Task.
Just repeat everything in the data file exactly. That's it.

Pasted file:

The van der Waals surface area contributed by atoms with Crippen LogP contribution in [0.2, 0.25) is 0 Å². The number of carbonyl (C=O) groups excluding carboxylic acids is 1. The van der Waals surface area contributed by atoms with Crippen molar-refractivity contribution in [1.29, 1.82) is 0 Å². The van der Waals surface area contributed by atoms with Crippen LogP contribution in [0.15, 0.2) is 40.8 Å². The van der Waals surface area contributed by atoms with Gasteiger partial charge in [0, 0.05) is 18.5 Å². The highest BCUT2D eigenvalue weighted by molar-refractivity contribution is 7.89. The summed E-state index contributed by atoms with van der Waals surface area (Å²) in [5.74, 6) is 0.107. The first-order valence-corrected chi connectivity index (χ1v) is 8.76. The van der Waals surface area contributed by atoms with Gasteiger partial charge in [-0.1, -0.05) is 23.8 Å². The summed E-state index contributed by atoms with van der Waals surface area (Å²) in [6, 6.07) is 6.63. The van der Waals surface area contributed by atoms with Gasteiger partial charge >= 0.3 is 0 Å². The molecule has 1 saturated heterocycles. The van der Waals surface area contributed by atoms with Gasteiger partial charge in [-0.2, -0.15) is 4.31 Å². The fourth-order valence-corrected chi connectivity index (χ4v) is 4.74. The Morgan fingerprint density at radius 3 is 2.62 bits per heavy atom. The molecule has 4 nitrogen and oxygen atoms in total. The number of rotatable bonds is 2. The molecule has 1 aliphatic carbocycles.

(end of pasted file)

The van der Waals surface area contributed by atoms with Crippen LogP contribution in [0.2, 0.25) is 0 Å². The number of carbonyl (C=O) groups excluding carboxylic acids is 1. The van der Waals surface area contributed by atoms with Crippen molar-refractivity contribution in [1.29, 1.82) is 0 Å². The van der Waals surface area contributed by atoms with Crippen LogP contribution in [0.15, 0.2) is 40.8 Å². The van der Waals surface area contributed by atoms with Gasteiger partial charge in [0, 0.05) is 18.5 Å². The highest BCUT2D eigenvalue weighted by molar-refractivity contribution is 7.89. The summed E-state index contributed by atoms with van der Waals surface area (Å²) in [5.74, 6) is 0.107. The first-order valence-corrected chi connectivity index (χ1v) is 8.76. The van der Waals surface area contributed by atoms with Gasteiger partial charge in [-0.1, -0.05) is 23.8 Å². The summed E-state index contributed by atoms with van der Waals surface area (Å²) in [6, 6.07) is 6.63. The van der Waals surface area contributed by atoms with Gasteiger partial charge >= 0.3 is 0 Å². The molecule has 1 saturated heterocycles. The van der Waals surface area contributed by atoms with Gasteiger partial charge in [-0.2, -0.15) is 4.31 Å². The fourth-order valence-corrected chi connectivity index (χ4v) is 4.74. The Morgan fingerprint density at radius 3 is 2.62 bits per heavy atom. The molecule has 4 nitrogen and oxygen atoms in total. The number of rotatable bonds is 2. The molecule has 1 aliphatic carbocycles.